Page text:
Experimental Study of Tight Reservoir Rock Failure Process by Acoustic Emission
Shan WU1#+, Hongkui GE2, Tiantia LI3, Xiaoqiong WANG2, Ke GAO1
1Southern University of Science and Technology, China, 2China University of Petroleum, Beijing, China, 3Xi'an Shiyou University, China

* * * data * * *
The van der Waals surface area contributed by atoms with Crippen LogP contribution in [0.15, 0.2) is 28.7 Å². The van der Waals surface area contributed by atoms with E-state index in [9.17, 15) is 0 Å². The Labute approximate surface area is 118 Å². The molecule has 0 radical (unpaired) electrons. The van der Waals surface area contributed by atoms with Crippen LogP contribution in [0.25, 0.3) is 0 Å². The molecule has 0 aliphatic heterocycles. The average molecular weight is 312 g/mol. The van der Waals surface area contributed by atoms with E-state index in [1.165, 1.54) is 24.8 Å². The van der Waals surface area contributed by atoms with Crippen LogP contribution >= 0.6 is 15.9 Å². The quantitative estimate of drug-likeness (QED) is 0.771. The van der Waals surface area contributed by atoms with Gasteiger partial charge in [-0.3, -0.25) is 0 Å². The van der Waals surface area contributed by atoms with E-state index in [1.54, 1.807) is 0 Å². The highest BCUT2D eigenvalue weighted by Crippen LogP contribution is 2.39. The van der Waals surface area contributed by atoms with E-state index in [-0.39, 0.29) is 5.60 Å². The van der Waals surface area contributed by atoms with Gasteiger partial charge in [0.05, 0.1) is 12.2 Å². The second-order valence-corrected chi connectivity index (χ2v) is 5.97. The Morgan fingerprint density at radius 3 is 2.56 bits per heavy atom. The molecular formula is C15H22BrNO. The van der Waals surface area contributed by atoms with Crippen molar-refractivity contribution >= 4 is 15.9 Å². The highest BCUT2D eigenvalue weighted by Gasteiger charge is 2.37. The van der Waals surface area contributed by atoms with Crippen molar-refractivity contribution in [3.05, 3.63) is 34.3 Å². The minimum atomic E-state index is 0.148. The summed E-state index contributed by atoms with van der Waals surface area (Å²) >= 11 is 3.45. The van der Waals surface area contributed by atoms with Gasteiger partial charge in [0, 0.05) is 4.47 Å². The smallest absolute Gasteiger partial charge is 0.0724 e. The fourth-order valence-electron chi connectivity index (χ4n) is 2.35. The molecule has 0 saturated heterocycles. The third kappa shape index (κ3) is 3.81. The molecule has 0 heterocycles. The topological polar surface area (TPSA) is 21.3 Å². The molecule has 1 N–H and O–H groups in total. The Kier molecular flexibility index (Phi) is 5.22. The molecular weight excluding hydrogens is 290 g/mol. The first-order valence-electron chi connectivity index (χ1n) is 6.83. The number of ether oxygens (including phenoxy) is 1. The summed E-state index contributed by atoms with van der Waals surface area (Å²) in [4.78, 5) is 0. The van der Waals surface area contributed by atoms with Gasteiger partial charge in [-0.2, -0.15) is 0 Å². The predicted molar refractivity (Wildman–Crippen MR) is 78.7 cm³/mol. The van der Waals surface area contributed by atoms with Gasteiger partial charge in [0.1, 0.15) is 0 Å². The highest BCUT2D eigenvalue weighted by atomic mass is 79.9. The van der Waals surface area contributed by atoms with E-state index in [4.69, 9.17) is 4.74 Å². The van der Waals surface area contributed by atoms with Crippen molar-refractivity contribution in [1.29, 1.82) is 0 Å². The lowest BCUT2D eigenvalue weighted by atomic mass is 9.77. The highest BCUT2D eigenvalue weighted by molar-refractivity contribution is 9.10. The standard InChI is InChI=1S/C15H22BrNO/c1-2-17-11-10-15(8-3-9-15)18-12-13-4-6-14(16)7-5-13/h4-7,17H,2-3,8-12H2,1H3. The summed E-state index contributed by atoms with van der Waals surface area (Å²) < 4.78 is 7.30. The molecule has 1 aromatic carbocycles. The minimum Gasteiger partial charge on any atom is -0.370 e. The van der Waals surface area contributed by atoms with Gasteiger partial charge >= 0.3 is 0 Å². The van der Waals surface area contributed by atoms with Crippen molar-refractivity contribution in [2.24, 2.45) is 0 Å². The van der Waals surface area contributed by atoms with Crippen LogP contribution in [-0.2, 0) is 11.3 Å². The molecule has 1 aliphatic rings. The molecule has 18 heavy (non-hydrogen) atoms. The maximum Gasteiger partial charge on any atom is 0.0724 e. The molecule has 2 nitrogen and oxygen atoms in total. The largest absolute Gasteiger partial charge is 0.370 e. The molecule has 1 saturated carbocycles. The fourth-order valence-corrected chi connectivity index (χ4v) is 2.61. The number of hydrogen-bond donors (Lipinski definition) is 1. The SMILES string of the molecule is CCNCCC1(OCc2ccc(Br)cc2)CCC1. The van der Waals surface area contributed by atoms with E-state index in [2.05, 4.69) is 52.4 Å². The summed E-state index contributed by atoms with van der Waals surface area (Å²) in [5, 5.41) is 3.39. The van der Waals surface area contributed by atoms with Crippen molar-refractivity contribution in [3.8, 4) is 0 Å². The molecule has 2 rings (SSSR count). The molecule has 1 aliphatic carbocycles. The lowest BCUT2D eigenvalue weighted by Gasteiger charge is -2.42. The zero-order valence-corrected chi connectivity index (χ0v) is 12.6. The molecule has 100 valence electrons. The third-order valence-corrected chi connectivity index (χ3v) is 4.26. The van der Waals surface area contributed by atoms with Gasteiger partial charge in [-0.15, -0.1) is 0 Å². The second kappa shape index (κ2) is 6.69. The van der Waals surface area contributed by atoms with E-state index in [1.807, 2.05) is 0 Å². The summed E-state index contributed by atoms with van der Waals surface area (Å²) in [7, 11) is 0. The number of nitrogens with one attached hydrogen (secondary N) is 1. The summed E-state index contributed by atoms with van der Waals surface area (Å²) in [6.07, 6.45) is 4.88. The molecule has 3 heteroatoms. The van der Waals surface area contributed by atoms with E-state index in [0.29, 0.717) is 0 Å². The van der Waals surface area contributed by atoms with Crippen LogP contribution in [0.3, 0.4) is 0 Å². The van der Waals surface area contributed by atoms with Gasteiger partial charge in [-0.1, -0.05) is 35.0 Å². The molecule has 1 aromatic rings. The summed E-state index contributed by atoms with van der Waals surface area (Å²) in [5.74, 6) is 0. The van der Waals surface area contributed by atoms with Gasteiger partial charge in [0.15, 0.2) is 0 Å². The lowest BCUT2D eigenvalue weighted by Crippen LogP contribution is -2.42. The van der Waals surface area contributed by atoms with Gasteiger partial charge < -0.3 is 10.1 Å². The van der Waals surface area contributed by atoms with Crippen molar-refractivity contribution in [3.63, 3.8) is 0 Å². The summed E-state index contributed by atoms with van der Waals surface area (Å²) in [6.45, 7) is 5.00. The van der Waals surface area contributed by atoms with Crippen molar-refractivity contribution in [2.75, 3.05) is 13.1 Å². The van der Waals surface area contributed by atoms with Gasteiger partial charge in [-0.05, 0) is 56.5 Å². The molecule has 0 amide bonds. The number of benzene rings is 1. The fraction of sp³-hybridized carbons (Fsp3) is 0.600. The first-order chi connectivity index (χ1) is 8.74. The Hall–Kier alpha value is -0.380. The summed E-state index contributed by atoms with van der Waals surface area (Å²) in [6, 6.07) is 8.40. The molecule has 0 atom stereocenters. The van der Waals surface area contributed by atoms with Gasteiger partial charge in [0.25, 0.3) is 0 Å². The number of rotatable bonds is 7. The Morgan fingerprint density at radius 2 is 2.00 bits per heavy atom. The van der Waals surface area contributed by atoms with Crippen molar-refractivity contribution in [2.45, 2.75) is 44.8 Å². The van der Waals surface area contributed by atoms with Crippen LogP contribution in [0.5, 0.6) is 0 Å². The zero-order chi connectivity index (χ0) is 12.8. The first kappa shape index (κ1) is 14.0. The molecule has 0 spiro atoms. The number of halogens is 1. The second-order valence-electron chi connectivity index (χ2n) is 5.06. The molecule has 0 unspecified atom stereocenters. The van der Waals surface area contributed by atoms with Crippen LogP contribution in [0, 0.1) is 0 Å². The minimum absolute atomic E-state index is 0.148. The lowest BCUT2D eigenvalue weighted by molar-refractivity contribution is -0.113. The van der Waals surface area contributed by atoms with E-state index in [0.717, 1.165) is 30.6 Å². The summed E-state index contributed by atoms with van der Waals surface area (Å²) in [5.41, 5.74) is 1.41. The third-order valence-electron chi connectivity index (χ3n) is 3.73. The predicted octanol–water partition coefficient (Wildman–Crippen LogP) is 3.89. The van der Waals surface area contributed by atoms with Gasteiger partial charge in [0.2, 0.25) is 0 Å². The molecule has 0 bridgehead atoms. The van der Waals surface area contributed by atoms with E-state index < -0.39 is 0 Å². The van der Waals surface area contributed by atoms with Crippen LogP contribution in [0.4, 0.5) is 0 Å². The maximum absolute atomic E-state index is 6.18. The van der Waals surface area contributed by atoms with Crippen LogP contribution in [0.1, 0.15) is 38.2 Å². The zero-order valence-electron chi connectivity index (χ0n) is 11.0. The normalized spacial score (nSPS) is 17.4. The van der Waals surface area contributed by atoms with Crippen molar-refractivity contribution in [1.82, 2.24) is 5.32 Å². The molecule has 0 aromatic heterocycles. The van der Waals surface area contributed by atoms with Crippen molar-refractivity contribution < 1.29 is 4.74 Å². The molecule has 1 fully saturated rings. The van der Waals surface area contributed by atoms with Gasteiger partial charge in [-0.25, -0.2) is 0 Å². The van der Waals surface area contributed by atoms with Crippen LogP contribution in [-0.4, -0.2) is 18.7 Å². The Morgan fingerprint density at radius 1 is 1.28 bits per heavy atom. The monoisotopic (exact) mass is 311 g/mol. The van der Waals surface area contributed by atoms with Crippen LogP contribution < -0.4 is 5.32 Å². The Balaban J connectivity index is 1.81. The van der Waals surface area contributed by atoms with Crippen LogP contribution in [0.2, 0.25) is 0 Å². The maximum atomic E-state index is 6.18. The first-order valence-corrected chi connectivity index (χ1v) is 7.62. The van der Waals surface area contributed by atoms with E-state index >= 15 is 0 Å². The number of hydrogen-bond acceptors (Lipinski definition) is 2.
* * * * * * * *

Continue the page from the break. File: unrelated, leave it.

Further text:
A fundamental problem in hydraulic fracturing is to understand the mechanism of failure process of tight reservoir rocks. Rock failure is generally caused by the propagation of fractures under the influence natural cracks. Since acoustic emission (AE) technique has proven to be an effective tool to monitor the dynamical fracture propagation, here, AE is employed to investigate the different rock failure processes under uniaxial compression. The experiment rock samples are sampled from four tight reservoirs in typical oil and gas production fields in China. The C7 and LCG tight sandstone are respectively collected from the Ordos Basin and the Junggar Basin. Both the LJP shale and LMX shale are obtained from the Sichuan Basin but with different formations. We analyze the characteristics of acoustic emission data and discuss the relation between acoustic emission parameters and the rock failure process. The results demonstrate that on experimental scale the natural fractures contained in these rocks have distinct impacts on fracture propagation. The AE rate curves indicate different failure patterns, and the RA-AF (RA value and Average Frequency) values of AE reveal that the final shear failure is caused by tensile fracture accumulation. For the vertical-bedding samples, we barely observe shear phenomena accumulated by tensile cracks. While for the parallel-bedding samples, it is common that the tensile cracks could gradually accumulate into shear failure. Additionally, the b-value before the final failure is closely related to the natural crack activation, and the b-value during the final failure signifies the complexity of the fracture network. The b-value could reflect the formation of the fracture network under the joint effects of stress and natural cracks. Specifically, in stress dominated failure process, the b-value is high before the final failure and decreases thereafter. When the failure is controlled by both the natural cracks and stress, the b-value is low before the failure and increases after that. While when the natural cracks dominate the failure process, the b-value is generally within a low level during the whole procedure .